Look good don't you think ? The yokes are the ZXR400 ones with the KR stem pressed in and billet risers lovingly welded to the top - clip-ons will be too low to clear the standard bodywork I want to use. I offered up the fairing subframe - it's very tight with the new yokes but it should work. At the back the cush-drive has been machined down to bring the sprocket inboard slightly - this results in only a 4mm offset from standard which should be easy to cope with at the drive sprocket. He's used the KR1 rear caliper and bracket and made a new torque arm so it can be hung underneath instead of on top like the KR. He's also put threaded inserts in the swingarm to allow me to fit bobbins for a paddock stand, and he's had to machine various one-off spacers and sleeves to make everything fit properly. Needless to say, all new bearings/seals have been used throughout along with stainless disc bolts etc.
Obviously there's a long way to go yet. Before I can think about stripping it and getting everything painted/polished, there's a few things I need to do. I need to make sure the brakes I've got work so I fitted the ZXR front calipers, lever and master cylinder and found some old hoses to connect them all. I also found an old hose to fit the rear KR1 caliper and fitted a cut-down KR brake lever along with some footrest brackets. I also fitted the fairing subframe to check the clearance on the yokes - looks perfect to me, although the lockstops will need grinding down to improve the half-mile turning circle I now seem to have. And I found some rusty old bars lying around so fitted them to give me a starting point for checking clearance etc. What's that last photo ? I didn't want to fit my new bearings until I've had the yokes powder-coated so I got my Dad to turn a wooden spacer so that I can bolt everything together without it flapping about. It's such a good fit, I reckon it'd pass an MOT...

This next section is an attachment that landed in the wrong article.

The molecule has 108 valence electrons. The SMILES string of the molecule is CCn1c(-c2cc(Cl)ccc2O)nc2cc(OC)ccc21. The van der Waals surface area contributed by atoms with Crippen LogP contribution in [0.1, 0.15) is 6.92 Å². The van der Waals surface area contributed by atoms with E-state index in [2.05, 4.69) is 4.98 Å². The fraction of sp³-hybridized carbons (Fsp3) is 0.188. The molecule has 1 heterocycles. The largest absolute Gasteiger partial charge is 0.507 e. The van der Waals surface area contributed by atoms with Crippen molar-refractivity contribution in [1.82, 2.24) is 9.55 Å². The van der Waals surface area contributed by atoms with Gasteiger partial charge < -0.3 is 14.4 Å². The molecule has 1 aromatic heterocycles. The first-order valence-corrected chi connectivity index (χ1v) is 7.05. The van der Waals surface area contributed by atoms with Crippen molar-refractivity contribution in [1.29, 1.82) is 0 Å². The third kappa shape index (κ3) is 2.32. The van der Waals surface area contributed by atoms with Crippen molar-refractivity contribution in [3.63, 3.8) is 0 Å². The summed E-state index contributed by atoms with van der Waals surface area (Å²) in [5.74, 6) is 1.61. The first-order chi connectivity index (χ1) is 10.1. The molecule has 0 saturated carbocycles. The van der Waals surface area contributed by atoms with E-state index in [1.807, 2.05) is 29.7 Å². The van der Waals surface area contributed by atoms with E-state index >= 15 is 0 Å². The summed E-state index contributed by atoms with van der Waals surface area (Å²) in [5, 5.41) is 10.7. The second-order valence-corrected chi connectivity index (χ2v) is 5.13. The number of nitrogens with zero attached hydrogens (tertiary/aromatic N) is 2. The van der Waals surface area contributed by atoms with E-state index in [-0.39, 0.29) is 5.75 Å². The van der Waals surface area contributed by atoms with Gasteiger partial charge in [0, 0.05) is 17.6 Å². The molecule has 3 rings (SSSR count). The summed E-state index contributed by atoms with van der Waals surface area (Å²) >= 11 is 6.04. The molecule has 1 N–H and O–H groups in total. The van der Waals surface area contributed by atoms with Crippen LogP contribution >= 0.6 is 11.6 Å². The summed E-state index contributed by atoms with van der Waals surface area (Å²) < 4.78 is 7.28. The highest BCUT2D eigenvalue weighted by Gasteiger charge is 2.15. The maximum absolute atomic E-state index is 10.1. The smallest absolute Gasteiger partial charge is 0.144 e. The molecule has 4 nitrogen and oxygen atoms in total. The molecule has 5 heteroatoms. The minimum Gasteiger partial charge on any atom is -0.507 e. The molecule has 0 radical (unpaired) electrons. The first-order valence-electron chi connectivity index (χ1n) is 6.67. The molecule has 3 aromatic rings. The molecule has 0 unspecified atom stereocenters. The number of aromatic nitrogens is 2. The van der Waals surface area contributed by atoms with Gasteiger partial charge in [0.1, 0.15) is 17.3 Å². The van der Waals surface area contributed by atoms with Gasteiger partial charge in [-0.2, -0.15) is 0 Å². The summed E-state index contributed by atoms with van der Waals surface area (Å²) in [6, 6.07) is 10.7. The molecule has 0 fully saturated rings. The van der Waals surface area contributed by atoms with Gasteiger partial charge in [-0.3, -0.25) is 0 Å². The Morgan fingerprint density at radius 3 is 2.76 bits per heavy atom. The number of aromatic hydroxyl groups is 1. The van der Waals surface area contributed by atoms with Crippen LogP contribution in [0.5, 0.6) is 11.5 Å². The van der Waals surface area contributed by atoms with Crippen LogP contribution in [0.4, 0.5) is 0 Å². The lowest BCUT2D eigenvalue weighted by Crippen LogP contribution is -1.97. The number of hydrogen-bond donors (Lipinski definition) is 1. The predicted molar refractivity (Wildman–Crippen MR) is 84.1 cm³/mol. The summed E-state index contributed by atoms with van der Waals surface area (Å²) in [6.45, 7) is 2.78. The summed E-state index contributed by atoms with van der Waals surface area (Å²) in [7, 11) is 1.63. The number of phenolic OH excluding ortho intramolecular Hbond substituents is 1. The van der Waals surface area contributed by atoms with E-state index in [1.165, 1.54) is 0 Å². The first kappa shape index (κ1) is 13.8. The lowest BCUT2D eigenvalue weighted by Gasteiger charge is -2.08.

No progress lately with either the special or my main KR I'm afraid, I've been neglecting both in favour of my TZR ! But that's over now, and the next step is to get my main KR through it's MOT, which has expired. There's still a few little problems to iron out but there's also a new one - moving the bike in the garage the other day revealed a dangerous crack in the left hand handlebar clamp ! I've got a spare one and it's a known common problem but it's scary to think that it could have snapped while out riding. Check yours now ! That leak's got worse too - looks like 2T oil but the location suggests fuel ?
Another UK KR owner (Hi Corky !) contacted me asking about aftermarket rear shocks. Not something I've ever come across before - even in Japan I've not seen any off-the-shelf replacements advertised. It's difficult because on the KR the underslung rear shock is actually in extension instead of the more normal compression. The RD500LC was a similar design and so are some recent Buells but it's not gonna be as easy to find a replacement unit as it would be for a KR1 or similar. I've taken some measurements off mine and Corky's gonna try a few race suspension specialists and see what they come up with. Details on here if it looks promising !